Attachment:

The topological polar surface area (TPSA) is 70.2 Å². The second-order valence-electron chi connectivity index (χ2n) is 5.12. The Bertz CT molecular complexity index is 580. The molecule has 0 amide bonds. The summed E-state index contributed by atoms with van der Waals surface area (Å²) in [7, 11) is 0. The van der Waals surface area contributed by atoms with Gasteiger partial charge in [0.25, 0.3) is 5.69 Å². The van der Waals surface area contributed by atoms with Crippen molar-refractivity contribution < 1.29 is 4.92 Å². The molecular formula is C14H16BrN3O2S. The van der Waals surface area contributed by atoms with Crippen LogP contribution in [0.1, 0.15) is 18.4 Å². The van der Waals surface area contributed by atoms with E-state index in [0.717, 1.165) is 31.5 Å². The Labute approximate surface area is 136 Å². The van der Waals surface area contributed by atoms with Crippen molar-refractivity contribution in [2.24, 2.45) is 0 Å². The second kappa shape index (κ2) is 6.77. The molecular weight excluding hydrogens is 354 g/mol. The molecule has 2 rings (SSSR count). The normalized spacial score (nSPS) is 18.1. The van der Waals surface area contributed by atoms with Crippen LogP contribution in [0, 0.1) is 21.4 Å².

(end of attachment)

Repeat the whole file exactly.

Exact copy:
The topological polar surface area (TPSA) is 70.2 Å². The second-order valence-electron chi connectivity index (χ2n) is 5.12. The Bertz CT molecular complexity index is 580. The molecule has 0 amide bonds. The summed E-state index contributed by atoms with van der Waals surface area (Å²) in [7, 11) is 0. The van der Waals surface area contributed by atoms with Gasteiger partial charge in [0.25, 0.3) is 5.69 Å². The van der Waals surface area contributed by atoms with Crippen molar-refractivity contribution < 1.29 is 4.92 Å². The molecular formula is C14H16BrN3O2S. The van der Waals surface area contributed by atoms with Crippen LogP contribution in [0.1, 0.15) is 18.4 Å². The van der Waals surface area contributed by atoms with E-state index in [0.717, 1.165) is 31.5 Å². The Labute approximate surface area is 136 Å². The van der Waals surface area contributed by atoms with Crippen molar-refractivity contribution in [2.24, 2.45) is 0 Å². The second kappa shape index (κ2) is 6.77. The molecular weight excluding hydrogens is 354 g/mol. The molecule has 2 rings (SSSR count). The normalized spacial score (nSPS) is 18.1. The van der Waals surface area contributed by atoms with Crippen LogP contribution in [0, 0.1) is 21.4 Å².